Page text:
A lifelong Amsterdammer, Corinne Duyvis spends her days writing sci-fi and fantasy novels and getting her geek on whenever possible. She’s the critically acclaimed author of Guardians of the Galaxy: Collect Them All (Marvel, 2017), as well as young adult novels Otherbound (2014, ABRAMS Books), which Kirkus called “original and compelling; a stunning debut,” and On the Edge of Gone (2016, ABRAMS Books), which Publishers Weekly called “a riveting apocalyptic thriller with substantial depth,” and which was declared a Kirkus Best Book of 2016.
At fourteen, I was diagnosed with autism and dropped out of high school in a spectacular fashion; at nineteen, I graduated from the Amsterdam art school Wackers Academie in an even more spectacular fashion. After that, I had my future as a proper artiste all planned out—so it makes perfect sense that, instead, I threw myself headfirst into the writing business the same year I graduated.
While I’ve dabbled in short stories, my focus is on science fiction and fantasy novels in the middle grade-young adult age range. I love a wide variety of styles and genres—from high-concept SF to magical realism, from light-hearted fantasy to deliciously messed-up darkness. My debut novel Otherbound was released in summer 2014 from Amulet Books/ABRAMS, and an unrelated second book, On the Edge of Gone, followed in spring 2016.
I still create the occasional piece of art, which you can see in my portfolio. I have an affinity for black-and-white portraits—especially when done in charcoal—as I feel it leaves me free to delve deep into the balance between dark and light in a drawing. I’m meticulously attentive to detail and love playing around with contrasts and composition. In 2009, I appeared on Dutch national television with my art in a show called Sterren op het Doek.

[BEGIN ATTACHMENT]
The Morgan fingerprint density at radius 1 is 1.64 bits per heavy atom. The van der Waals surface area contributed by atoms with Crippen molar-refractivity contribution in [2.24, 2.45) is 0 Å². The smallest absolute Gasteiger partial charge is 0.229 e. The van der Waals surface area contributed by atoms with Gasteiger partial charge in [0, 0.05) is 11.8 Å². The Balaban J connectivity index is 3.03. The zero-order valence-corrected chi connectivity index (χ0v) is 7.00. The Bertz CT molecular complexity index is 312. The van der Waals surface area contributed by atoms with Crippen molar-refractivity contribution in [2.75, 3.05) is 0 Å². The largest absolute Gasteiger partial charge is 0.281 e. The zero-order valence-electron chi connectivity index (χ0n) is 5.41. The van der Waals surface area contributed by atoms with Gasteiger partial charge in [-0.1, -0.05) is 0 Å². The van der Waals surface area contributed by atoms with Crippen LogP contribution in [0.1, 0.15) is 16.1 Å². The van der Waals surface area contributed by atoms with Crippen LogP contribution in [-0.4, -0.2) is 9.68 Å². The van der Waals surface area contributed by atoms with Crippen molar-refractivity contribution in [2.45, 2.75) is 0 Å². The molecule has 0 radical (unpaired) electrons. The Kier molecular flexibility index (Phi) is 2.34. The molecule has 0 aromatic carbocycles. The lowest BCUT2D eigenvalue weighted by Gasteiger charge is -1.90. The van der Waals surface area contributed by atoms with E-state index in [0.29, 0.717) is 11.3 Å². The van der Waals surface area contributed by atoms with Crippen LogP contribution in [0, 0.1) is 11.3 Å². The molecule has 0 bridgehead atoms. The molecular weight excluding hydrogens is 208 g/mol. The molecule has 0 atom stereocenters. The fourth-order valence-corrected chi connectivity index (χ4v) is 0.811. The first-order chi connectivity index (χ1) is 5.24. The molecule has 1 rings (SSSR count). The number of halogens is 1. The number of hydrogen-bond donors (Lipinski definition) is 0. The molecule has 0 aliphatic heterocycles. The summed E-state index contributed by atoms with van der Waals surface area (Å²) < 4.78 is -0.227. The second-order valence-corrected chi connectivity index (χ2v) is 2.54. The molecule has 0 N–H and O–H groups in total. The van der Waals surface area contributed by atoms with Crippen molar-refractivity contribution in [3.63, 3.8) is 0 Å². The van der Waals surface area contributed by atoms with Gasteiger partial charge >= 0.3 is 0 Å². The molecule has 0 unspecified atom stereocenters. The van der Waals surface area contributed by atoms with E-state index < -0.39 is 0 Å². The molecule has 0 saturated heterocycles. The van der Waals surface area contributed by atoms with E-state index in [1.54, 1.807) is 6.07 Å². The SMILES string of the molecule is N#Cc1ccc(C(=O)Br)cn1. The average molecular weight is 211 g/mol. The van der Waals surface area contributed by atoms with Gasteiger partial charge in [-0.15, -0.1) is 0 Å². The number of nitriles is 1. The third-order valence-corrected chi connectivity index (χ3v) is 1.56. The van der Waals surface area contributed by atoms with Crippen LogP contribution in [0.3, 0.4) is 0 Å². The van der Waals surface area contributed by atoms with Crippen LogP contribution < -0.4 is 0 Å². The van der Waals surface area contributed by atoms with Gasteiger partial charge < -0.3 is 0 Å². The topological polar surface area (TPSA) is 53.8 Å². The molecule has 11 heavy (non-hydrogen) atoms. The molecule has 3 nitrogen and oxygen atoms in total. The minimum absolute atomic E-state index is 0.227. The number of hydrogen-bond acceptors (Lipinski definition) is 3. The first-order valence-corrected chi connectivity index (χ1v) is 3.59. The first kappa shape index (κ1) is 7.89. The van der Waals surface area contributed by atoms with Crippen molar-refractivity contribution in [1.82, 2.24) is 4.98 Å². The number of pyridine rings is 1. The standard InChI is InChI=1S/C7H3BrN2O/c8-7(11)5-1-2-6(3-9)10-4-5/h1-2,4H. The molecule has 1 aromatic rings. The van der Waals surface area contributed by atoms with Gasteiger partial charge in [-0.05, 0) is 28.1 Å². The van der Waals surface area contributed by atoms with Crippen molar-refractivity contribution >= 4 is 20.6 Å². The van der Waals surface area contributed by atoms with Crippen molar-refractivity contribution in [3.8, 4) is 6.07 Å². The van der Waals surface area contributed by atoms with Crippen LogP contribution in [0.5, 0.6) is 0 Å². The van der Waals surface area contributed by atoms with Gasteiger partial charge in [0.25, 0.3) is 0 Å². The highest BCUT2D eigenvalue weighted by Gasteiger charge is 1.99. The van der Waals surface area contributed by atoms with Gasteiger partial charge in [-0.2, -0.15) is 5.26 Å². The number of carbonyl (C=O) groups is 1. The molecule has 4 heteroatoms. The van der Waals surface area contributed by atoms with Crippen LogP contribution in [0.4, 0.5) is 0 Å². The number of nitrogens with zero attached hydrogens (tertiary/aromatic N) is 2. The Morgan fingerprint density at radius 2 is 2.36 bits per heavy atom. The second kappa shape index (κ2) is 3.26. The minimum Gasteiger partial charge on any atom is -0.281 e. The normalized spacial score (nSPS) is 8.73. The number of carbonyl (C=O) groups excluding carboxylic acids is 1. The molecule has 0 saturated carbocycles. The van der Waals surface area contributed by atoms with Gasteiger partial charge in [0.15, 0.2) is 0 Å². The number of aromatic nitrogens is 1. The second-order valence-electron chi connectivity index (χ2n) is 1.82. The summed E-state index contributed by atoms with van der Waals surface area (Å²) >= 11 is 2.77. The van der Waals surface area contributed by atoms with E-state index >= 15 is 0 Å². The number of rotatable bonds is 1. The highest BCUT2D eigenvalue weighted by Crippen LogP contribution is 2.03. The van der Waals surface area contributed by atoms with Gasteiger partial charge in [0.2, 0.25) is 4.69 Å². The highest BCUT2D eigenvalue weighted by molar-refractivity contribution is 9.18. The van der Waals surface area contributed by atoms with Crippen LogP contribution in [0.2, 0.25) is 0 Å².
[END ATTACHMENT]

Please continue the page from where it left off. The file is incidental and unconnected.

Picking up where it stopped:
These days, however, my life tends to revolve around Microsoft Word and my computer keyboard; on the rare occasions I draw, it’s usually in the form of cartoonesque portraits of the characters from my novels. I miss portrait art dearly, and one of my life’s missions is eventually finding a balance between my writing and my art.
As for the rest: I have a harmless Internet obsession, and my hobbies slant toward the geeky. Think superheroes, comic books, video games, way too much TV, and online fandom. This is balanced out by a couple of years of krav maga training and a tendency to sleep until noon. I occasionally find myself yelling at my computer screen in futile attempts to dismantle the kyriarchy using the power of indignance, but mostly just defy it by sheer virtue of being me.
I am a co-founder and editor of Disability in Kidlit, a website that focuses on the portrayal of disability in children’s literature. We feature articles, book reviews, and discussions–critical, thoughtful, and exclusively written by people who identify as disabled themselves.
I was born and raised in Amsterdam, where I still live alongside my endearingly wimpy cat.
You can find much more info about me and my books in the various articles and interviews I’ve done for various websites over the years. Select a category to take a look.